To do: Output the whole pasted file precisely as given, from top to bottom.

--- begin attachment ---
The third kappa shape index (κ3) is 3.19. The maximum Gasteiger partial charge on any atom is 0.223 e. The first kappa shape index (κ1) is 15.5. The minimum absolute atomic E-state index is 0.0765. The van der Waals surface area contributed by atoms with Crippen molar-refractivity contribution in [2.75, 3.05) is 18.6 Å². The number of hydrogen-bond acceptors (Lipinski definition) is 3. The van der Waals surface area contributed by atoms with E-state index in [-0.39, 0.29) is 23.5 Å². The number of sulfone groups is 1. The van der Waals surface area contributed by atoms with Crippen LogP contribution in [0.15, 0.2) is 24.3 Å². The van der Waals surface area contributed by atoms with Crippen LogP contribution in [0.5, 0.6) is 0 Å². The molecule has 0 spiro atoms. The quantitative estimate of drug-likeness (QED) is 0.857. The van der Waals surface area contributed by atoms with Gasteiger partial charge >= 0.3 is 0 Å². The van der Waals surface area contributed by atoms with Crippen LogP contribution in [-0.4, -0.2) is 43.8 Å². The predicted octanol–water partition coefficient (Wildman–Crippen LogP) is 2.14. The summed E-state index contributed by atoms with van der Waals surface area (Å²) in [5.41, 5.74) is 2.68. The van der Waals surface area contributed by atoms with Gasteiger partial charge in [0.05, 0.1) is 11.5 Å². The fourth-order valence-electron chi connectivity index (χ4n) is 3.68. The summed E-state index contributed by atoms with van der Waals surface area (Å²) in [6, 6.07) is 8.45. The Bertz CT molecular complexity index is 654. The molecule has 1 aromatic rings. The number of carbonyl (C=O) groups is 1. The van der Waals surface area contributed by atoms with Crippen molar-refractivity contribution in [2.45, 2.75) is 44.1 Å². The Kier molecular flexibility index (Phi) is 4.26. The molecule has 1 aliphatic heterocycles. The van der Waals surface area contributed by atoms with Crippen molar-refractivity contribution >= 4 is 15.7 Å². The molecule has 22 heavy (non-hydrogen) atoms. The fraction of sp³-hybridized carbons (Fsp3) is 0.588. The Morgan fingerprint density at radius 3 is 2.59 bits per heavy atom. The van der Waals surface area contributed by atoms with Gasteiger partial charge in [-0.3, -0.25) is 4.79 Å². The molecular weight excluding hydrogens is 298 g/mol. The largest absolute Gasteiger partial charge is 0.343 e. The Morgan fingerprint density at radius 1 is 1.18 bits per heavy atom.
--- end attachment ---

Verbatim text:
The third kappa shape index (κ3) is 3.19. The maximum Gasteiger partial charge on any atom is 0.223 e. The first kappa shape index (κ1) is 15.5. The minimum absolute atomic E-state index is 0.0765. The van der Waals surface area contributed by atoms with Crippen molar-refractivity contribution in [2.75, 3.05) is 18.6 Å². The number of hydrogen-bond acceptors (Lipinski definition) is 3. The van der Waals surface area contributed by atoms with E-state index in [-0.39, 0.29) is 23.5 Å². The number of sulfone groups is 1. The van der Waals surface area contributed by atoms with Crippen LogP contribution in [0.15, 0.2) is 24.3 Å². The van der Waals surface area contributed by atoms with Crippen LogP contribution in [0.5, 0.6) is 0 Å². The molecule has 0 spiro atoms. The quantitative estimate of drug-likeness (QED) is 0.857. The van der Waals surface area contributed by atoms with Gasteiger partial charge >= 0.3 is 0 Å². The van der Waals surface area contributed by atoms with Crippen LogP contribution in [-0.4, -0.2) is 43.8 Å². The predicted octanol–water partition coefficient (Wildman–Crippen LogP) is 2.14. The summed E-state index contributed by atoms with van der Waals surface area (Å²) in [5.41, 5.74) is 2.68. The van der Waals surface area contributed by atoms with Gasteiger partial charge in [0.05, 0.1) is 11.5 Å². The fourth-order valence-electron chi connectivity index (χ4n) is 3.68. The summed E-state index contributed by atoms with van der Waals surface area (Å²) in [6, 6.07) is 8.45. The Bertz CT molecular complexity index is 654. The molecule has 1 aromatic rings. The number of carbonyl (C=O) groups is 1. The van der Waals surface area contributed by atoms with Crippen molar-refractivity contribution in [2.45, 2.75) is 44.1 Å². The Kier molecular flexibility index (Phi) is 4.26. The molecule has 1 aliphatic heterocycles. The van der Waals surface area contributed by atoms with Crippen molar-refractivity contribution >= 4 is 15.7 Å². The molecule has 22 heavy (non-hydrogen) atoms. The fraction of sp³-hybridized carbons (Fsp3) is 0.588. The Morgan fingerprint density at radius 3 is 2.59 bits per heavy atom. The van der Waals surface area contributed by atoms with Gasteiger partial charge in [-0.3, -0.25) is 4.79 Å². The molecular weight excluding hydrogens is 298 g/mol. The largest absolute Gasteiger partial charge is 0.343 e. The Morgan fingerprint density at radius 1 is 1.18 bits per heavy atom.